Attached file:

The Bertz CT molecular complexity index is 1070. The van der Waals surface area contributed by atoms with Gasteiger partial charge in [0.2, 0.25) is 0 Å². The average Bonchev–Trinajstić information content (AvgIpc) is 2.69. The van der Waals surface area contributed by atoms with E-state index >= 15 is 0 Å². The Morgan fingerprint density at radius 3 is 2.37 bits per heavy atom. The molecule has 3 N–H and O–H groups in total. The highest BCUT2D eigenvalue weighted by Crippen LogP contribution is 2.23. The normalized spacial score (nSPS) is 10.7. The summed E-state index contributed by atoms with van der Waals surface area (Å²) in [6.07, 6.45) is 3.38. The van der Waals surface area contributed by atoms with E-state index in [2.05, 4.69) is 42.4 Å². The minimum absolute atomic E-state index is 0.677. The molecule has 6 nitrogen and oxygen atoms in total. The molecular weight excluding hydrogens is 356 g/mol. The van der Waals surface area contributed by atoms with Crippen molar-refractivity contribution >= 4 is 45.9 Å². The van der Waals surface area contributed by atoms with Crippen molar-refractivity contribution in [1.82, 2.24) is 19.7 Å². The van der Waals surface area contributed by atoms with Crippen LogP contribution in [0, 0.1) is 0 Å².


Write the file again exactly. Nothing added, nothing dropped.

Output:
The Bertz CT molecular complexity index is 1070. The van der Waals surface area contributed by atoms with Gasteiger partial charge in [0.2, 0.25) is 0 Å². The average Bonchev–Trinajstić information content (AvgIpc) is 2.69. The van der Waals surface area contributed by atoms with E-state index >= 15 is 0 Å². The Morgan fingerprint density at radius 3 is 2.37 bits per heavy atom. The molecule has 3 N–H and O–H groups in total. The highest BCUT2D eigenvalue weighted by Crippen LogP contribution is 2.23. The normalized spacial score (nSPS) is 10.7. The summed E-state index contributed by atoms with van der Waals surface area (Å²) in [6.07, 6.45) is 3.38. The van der Waals surface area contributed by atoms with E-state index in [2.05, 4.69) is 42.4 Å². The minimum absolute atomic E-state index is 0.677. The molecule has 6 nitrogen and oxygen atoms in total. The molecular weight excluding hydrogens is 356 g/mol. The van der Waals surface area contributed by atoms with Crippen molar-refractivity contribution >= 4 is 45.9 Å². The van der Waals surface area contributed by atoms with Crippen molar-refractivity contribution in [1.82, 2.24) is 19.7 Å². The van der Waals surface area contributed by atoms with Crippen LogP contribution in [0, 0.1) is 0 Å².